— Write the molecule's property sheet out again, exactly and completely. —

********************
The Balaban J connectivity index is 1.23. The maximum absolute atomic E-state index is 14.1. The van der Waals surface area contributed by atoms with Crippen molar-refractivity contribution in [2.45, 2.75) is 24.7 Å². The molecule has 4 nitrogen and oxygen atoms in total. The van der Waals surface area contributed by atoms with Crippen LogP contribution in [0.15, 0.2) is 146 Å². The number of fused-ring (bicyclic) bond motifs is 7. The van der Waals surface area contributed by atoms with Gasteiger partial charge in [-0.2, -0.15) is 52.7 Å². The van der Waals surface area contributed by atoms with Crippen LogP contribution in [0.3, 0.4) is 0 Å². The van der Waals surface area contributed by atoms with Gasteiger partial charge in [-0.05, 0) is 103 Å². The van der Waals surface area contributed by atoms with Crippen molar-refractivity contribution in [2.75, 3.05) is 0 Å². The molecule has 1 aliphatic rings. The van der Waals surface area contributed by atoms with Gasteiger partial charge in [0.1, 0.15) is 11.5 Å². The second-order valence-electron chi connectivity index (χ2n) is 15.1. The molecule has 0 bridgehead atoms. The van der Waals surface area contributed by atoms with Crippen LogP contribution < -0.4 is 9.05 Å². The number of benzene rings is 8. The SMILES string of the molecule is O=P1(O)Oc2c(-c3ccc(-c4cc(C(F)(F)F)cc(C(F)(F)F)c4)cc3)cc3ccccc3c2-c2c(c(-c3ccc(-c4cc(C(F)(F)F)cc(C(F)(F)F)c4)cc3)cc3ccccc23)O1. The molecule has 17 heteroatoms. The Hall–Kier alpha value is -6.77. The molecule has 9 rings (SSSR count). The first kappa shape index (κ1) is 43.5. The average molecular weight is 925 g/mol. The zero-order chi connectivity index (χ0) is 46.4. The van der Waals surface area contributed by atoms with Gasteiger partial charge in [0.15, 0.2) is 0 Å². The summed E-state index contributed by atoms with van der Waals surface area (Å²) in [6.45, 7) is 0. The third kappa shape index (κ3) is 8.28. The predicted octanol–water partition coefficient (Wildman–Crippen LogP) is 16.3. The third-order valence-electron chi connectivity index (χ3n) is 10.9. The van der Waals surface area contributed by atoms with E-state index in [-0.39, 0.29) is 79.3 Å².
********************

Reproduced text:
The Balaban J connectivity index is 1.23. The maximum absolute atomic E-state index is 14.1. The van der Waals surface area contributed by atoms with Crippen molar-refractivity contribution in [2.45, 2.75) is 24.7 Å². The molecule has 4 nitrogen and oxygen atoms in total. The van der Waals surface area contributed by atoms with Crippen LogP contribution in [0.15, 0.2) is 146 Å². The number of fused-ring (bicyclic) bond motifs is 7. The van der Waals surface area contributed by atoms with Gasteiger partial charge in [-0.2, -0.15) is 52.7 Å². The van der Waals surface area contributed by atoms with Crippen LogP contribution in [0.3, 0.4) is 0 Å². The van der Waals surface area contributed by atoms with Gasteiger partial charge in [-0.05, 0) is 103 Å². The van der Waals surface area contributed by atoms with Crippen molar-refractivity contribution in [2.75, 3.05) is 0 Å². The molecule has 1 aliphatic rings. The van der Waals surface area contributed by atoms with Gasteiger partial charge in [0.1, 0.15) is 11.5 Å². The second-order valence-electron chi connectivity index (χ2n) is 15.1. The molecule has 0 bridgehead atoms. The van der Waals surface area contributed by atoms with Crippen LogP contribution < -0.4 is 9.05 Å². The number of benzene rings is 8. The SMILES string of the molecule is O=P1(O)Oc2c(-c3ccc(-c4cc(C(F)(F)F)cc(C(F)(F)F)c4)cc3)cc3ccccc3c2-c2c(c(-c3ccc(-c4cc(C(F)(F)F)cc(C(F)(F)F)c4)cc3)cc3ccccc23)O1. The molecule has 17 heteroatoms. The Hall–Kier alpha value is -6.77. The molecule has 9 rings (SSSR count). The first kappa shape index (κ1) is 43.5. The average molecular weight is 925 g/mol. The zero-order chi connectivity index (χ0) is 46.4. The van der Waals surface area contributed by atoms with Gasteiger partial charge in [0.15, 0.2) is 0 Å². The summed E-state index contributed by atoms with van der Waals surface area (Å²) in [6.45, 7) is 0. The third kappa shape index (κ3) is 8.28. The predicted octanol–water partition coefficient (Wildman–Crippen LogP) is 16.3. The third-order valence-electron chi connectivity index (χ3n) is 10.9. The van der Waals surface area contributed by atoms with E-state index in [-0.39, 0.29) is 79.3 Å².